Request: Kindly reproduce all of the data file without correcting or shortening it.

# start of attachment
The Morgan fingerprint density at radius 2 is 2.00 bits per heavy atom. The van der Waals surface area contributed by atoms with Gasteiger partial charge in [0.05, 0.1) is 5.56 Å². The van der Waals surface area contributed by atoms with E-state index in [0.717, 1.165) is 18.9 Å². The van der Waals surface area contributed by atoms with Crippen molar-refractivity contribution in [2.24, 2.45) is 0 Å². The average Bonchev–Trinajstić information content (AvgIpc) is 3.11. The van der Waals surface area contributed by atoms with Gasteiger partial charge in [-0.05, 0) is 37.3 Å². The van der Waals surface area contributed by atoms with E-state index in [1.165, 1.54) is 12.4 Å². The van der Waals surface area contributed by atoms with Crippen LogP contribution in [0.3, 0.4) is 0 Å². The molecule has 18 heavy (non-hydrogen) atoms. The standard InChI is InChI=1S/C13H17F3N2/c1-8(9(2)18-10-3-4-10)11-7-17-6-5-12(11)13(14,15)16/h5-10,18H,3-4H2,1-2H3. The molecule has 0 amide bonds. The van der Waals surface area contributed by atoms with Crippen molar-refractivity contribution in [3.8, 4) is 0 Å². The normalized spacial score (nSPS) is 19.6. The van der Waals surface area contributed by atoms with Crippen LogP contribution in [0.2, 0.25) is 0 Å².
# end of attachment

The Morgan fingerprint density at radius 2 is 2.00 bits per heavy atom. The van der Waals surface area contributed by atoms with Gasteiger partial charge in [0.05, 0.1) is 5.56 Å². The van der Waals surface area contributed by atoms with E-state index in [0.717, 1.165) is 18.9 Å². The van der Waals surface area contributed by atoms with Crippen molar-refractivity contribution in [2.24, 2.45) is 0 Å². The average Bonchev–Trinajstić information content (AvgIpc) is 3.11. The van der Waals surface area contributed by atoms with Gasteiger partial charge in [-0.05, 0) is 37.3 Å². The van der Waals surface area contributed by atoms with E-state index in [1.165, 1.54) is 12.4 Å². The van der Waals surface area contributed by atoms with Crippen LogP contribution in [0.3, 0.4) is 0 Å². The molecule has 18 heavy (non-hydrogen) atoms. The standard InChI is InChI=1S/C13H17F3N2/c1-8(9(2)18-10-3-4-10)11-7-17-6-5-12(11)13(14,15)16/h5-10,18H,3-4H2,1-2H3. The molecule has 0 amide bonds. The van der Waals surface area contributed by atoms with Crippen molar-refractivity contribution in [3.8, 4) is 0 Å². The normalized spacial score (nSPS) is 19.6. The van der Waals surface area contributed by atoms with Crippen LogP contribution in [0.2, 0.25) is 0 Å².